Wednesday, November 4, 2015

Gerry's Sinking Ships

By Ralph Cipriano

In July, after he got through negotiating a new labor contract, H.F. "Gerry" Lenfest, the  philanthropist who owns the Philadelphia Inquirer, Daily News and, celebrated by passing out $1,000 bonuses to his employees.

Today, a month after Terry Egger, Lenfest's hand-picked successor, took over as publisher, he will lay off 46 newsroom employees.

What the hell happened, union leaders want to know. When he was passing out bonuses, Lenfest bragged he had turned the company around, recalled Bill Ross, executive director of the Philadelphia Newspaper Guild. Then, "He [Lenfest] hires the guy" [Egger] . . . and has him do all the dirty work."

The layoffs begin a merger of what are now three distinct news operations, the Inquirer, Daily News and, into "a unified, one-newsroom approach," Egger wrote Monday in a letter to all employees.

Lenfest, along with the late Lewis Katz, were the winning bidders at a court-ordered auction in 2014, buying the city's only two daily newspapers and website for the inflated price of $88 million. But Philadelphia Media Network, the parent company that owns the two papers and website, has lost $90 million in advertising revenues since 2011, Egger said. The current layoffs are needed to save between $5 million and $6 million, Egger told employees.

That prompted union leaders to recall that Lenfest previously donated around that same amount, $5.8 million in 2010, to keep the SS United States, the rusting ocean liner docked on Delaware Avenue, out of the scrapyard.

"This isn't the only sinking ship Gerry's invested in," Ross cracked.

It costs $60,000 a month to keep the SS United States dry-docked on Delaware Avenue. When it was built in 1952, the ocean liner dubbed "America's flagship" was the world's fastest passenger ship with passengers that included JFK, Marlon Brando and Marilyn Monroe.

A conservancy named after the ship announced last week that it's raised $100,000, which for now will keep the ship out of the scrapyard. The conservancy has big plans to tow the ship to the Brooklyn harbor, and turn it into a floating office and restaurant complex. It would cost $2 million to move the ship, and between $50 million and $200 million to finance the entire project.

Without millions more in donations, however, the scrapyard looms for America's flagship. Lenfest, for one, has said he won't be donating any more money to the project.

"I've already put up a lot of money to give the conservancy reasonable time to restore it," Lenfest told Jeff Gammage and Matt Gelb of the Inquirer on Oct. 25th. "I have no plans to do anything further."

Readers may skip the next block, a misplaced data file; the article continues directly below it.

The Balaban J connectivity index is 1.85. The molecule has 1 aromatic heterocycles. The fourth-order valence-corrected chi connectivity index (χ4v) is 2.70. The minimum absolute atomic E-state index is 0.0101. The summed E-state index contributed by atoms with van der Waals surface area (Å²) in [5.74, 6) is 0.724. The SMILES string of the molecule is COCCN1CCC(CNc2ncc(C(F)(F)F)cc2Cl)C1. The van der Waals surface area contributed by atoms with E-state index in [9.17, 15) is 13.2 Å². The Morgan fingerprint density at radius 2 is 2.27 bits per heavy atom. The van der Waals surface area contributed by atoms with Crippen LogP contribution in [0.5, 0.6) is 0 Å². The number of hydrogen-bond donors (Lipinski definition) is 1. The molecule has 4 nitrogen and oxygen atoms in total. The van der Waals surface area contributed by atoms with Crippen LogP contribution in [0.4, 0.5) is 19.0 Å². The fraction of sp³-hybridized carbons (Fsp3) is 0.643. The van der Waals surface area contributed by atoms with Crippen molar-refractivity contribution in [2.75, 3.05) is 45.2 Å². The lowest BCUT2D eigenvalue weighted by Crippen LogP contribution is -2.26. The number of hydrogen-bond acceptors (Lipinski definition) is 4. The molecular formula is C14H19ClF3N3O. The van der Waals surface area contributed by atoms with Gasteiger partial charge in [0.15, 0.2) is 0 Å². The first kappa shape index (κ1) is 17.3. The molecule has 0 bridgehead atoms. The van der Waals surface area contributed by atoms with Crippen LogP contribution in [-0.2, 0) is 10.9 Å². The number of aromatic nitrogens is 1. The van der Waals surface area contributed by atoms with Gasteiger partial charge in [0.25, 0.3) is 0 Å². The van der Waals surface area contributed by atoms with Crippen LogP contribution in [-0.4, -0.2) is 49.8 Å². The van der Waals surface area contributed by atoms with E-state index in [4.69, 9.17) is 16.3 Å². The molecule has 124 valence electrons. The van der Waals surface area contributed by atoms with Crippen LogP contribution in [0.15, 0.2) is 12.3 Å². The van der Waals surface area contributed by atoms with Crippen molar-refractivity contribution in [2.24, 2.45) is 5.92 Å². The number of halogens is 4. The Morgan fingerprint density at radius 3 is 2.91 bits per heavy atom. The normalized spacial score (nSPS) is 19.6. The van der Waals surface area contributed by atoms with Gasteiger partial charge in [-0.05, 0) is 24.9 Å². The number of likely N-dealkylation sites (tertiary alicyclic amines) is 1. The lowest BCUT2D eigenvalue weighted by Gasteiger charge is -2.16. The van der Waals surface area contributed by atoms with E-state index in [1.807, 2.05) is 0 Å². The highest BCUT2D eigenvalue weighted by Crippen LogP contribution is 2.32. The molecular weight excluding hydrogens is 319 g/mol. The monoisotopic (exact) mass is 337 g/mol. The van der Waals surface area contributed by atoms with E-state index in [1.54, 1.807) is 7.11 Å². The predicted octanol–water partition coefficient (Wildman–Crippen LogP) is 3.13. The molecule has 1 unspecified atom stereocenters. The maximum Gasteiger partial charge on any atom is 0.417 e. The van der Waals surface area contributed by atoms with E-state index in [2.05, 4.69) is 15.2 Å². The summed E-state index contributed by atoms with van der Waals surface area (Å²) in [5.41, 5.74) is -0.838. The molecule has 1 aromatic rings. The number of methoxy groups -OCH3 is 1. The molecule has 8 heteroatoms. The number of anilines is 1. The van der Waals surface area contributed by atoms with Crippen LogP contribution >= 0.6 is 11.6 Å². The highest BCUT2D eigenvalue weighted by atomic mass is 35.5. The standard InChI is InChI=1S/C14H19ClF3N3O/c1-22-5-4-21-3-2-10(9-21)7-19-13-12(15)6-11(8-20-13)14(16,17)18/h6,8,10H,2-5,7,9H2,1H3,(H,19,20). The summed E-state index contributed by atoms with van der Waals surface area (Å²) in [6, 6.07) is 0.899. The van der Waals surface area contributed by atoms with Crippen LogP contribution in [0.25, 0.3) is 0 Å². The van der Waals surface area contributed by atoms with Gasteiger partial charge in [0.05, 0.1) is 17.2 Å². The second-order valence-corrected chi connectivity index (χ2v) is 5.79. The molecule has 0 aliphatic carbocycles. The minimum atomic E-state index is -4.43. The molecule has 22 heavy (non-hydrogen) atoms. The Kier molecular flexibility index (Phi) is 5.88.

The Philadelphia Inquirer, founded in 1829, was once known as the city's "paper off record." It covered the Civil War, won 20 Pulitzer Prizes, and used to carry the bylines of Bartlett and Steele, George Anastasia, and Steve Lopez. But this year, the Inky needed a grant from the Wyncote Foundation to cover the mayor's race.

As with the SS United States, Lenfest's generosity with PMN appears to have a  limit.

"As we look ahead over the next three years, we need to be self-sustaining, which means that our revenue needs to be greater than our expenses," Egger wrote employees. "In order for PMN to 'stay in the game,' we need to focus our energies with unprecedented precision and urgency."

On Sept. 30th, the Billy Penn website had a scoop, that Lenfest had discussed creating a nonprofit that would "align" the Inquirer, Daily News and with Temple University.

Could the Inky, Daily News and eventually be owned by a nonprofit?

Lenfest is already on record as saying it's a great concept.

"I think eventually it would be wonderful if nonprofits would own newspapers," Lenfest told Philanthropy magazine in an interview last year. "And they're allowed to do that in the U.S. code  now, to take that in that kind of revenue. Eventually I foresee foundations taking ownership of newspapers."

This afternoon, Egger will meet with union leaders to disclose who's on the layoff list.

Union leaders feel betrayed.

"We spent eight months bargaining for a contract with no indication that this was afoot," said Howard Gensler, president of the Newspaper Guild.

"They've been hiring constantly throughout the year," he said of PMN. "Now all these people we've hired are in jeopardy."

Looking forward to the long game, Gensler said that if the papers are indeed going nonprofit, "I think they need to get this house in order before they bring another house into it."